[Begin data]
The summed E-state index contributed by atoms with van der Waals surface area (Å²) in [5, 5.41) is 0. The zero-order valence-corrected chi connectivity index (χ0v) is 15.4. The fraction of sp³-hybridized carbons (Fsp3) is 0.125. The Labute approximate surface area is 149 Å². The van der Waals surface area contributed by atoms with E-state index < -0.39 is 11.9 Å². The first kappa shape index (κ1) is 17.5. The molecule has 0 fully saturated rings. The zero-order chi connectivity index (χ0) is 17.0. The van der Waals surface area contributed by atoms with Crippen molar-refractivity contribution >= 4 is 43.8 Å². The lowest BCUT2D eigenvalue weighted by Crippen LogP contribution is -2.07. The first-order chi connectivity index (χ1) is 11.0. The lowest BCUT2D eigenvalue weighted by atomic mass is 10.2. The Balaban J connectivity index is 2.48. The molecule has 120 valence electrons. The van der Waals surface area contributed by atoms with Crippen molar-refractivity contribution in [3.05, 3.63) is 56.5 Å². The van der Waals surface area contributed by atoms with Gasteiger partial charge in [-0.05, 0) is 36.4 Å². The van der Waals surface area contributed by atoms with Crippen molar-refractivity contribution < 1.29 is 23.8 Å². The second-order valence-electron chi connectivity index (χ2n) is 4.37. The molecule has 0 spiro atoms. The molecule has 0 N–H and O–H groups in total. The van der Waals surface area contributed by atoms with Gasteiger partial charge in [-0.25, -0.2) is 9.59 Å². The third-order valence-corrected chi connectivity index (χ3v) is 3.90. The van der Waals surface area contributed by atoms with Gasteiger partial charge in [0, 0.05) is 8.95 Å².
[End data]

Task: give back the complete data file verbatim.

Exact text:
The summed E-state index contributed by atoms with van der Waals surface area (Å²) in [5, 5.41) is 0. The zero-order valence-corrected chi connectivity index (χ0v) is 15.4. The fraction of sp³-hybridized carbons (Fsp3) is 0.125. The Labute approximate surface area is 149 Å². The van der Waals surface area contributed by atoms with E-state index < -0.39 is 11.9 Å². The first kappa shape index (κ1) is 17.5. The molecule has 0 fully saturated rings. The zero-order chi connectivity index (χ0) is 17.0. The van der Waals surface area contributed by atoms with Crippen molar-refractivity contribution >= 4 is 43.8 Å². The lowest BCUT2D eigenvalue weighted by Crippen LogP contribution is -2.07. The first-order chi connectivity index (χ1) is 11.0. The lowest BCUT2D eigenvalue weighted by atomic mass is 10.2. The Balaban J connectivity index is 2.48. The molecule has 120 valence electrons. The van der Waals surface area contributed by atoms with Crippen molar-refractivity contribution in [3.05, 3.63) is 56.5 Å². The van der Waals surface area contributed by atoms with Gasteiger partial charge in [-0.05, 0) is 36.4 Å². The van der Waals surface area contributed by atoms with Crippen molar-refractivity contribution < 1.29 is 23.8 Å². The second-order valence-electron chi connectivity index (χ2n) is 4.37. The molecule has 0 spiro atoms. The molecule has 0 N–H and O–H groups in total. The van der Waals surface area contributed by atoms with Gasteiger partial charge in [-0.25, -0.2) is 9.59 Å². The third-order valence-corrected chi connectivity index (χ3v) is 3.90. The van der Waals surface area contributed by atoms with Gasteiger partial charge in [0, 0.05) is 8.95 Å².